Exposures  Federal SFH policy implementation, beginning July 30, 2018.

    Main Outcomes and Measures  Comparison of nicotine concentration levels from passive, bisulfate-coated filters before vs 12 months after implementation of the federal SFH policy. Secondary outcomes included changes in particulate matter less than 2.5 μm in diameter, measured with low-cost particle monitors, and counts of cigarette butts in common areas.

    Results  Air quality was measured repeatedly in a total of 153 NYCHA and 110 Section 8 nonsmoking households as well as in 91 stairwells and hallways. Before the SFH policy implementation, air nicotine was detectable in 19 of 20 stairwells (95.0%) in NYCHA buildings and 15 of 19 stairwells (78.9%) in Section 8 buildings (P = .19) and in 17 of 19 hallways (89.5%) in NYCHA buildings and 14 of 23 hallways (60.9%) in Section 8 buildings (P = .004). Nicotine was detected less frequently inside nonsmoking apartments overall (26 of 263 [9.9%]) but more frequently in NYCHA apartments (20 of 153 [13.1%]) than in Section 8 apartments (6 of 110 [5.5%]) (P = .04). One year after policy implementation, there was no differential change over time in nicotine concentrations measured in stairwells (DID, 0.03 μg/m3; 95% CI, –0.99 to 1.06 μg/m3) or inside nonsmoking households (DID, –0.04 μg/m3; 95% CI, –0.24 to 0.15 μg/m3). Larger decreases in nicotine concentration were found in NYCHA hallways than in Section 8 hallways (DID, –0.43 μg/m3; 95% CI, –1.26 to 0.40 μg/m3).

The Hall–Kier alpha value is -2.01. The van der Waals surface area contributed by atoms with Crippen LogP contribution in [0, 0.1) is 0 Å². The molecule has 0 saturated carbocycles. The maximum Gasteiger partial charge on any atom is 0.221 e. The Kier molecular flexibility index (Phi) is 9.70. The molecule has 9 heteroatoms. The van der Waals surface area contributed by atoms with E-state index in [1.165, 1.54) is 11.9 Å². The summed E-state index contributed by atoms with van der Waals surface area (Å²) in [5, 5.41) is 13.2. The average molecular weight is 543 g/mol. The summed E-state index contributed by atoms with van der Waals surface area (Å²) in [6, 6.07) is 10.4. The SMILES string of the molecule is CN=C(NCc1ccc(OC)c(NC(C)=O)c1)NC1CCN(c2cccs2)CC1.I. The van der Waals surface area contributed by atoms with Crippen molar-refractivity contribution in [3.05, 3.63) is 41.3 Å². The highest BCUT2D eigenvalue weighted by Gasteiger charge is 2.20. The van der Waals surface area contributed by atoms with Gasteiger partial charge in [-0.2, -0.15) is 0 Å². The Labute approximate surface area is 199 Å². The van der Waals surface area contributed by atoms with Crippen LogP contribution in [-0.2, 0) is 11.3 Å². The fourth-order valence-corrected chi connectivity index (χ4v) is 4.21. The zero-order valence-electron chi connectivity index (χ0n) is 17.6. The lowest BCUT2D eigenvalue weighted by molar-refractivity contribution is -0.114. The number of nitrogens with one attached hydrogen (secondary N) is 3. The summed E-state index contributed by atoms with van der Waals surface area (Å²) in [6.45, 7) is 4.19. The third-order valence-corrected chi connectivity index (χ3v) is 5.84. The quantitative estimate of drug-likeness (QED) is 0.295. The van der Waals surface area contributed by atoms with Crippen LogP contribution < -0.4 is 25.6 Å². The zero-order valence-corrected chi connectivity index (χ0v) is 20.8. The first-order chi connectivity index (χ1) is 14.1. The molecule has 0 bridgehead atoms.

Conclusions and Relevance  The findings suggest that there was no differential change in SHS in NYCHA buildings 12 months after SFH policy implementation. Additional support may be needed to ensure adherence to SFH policies.

    Introduction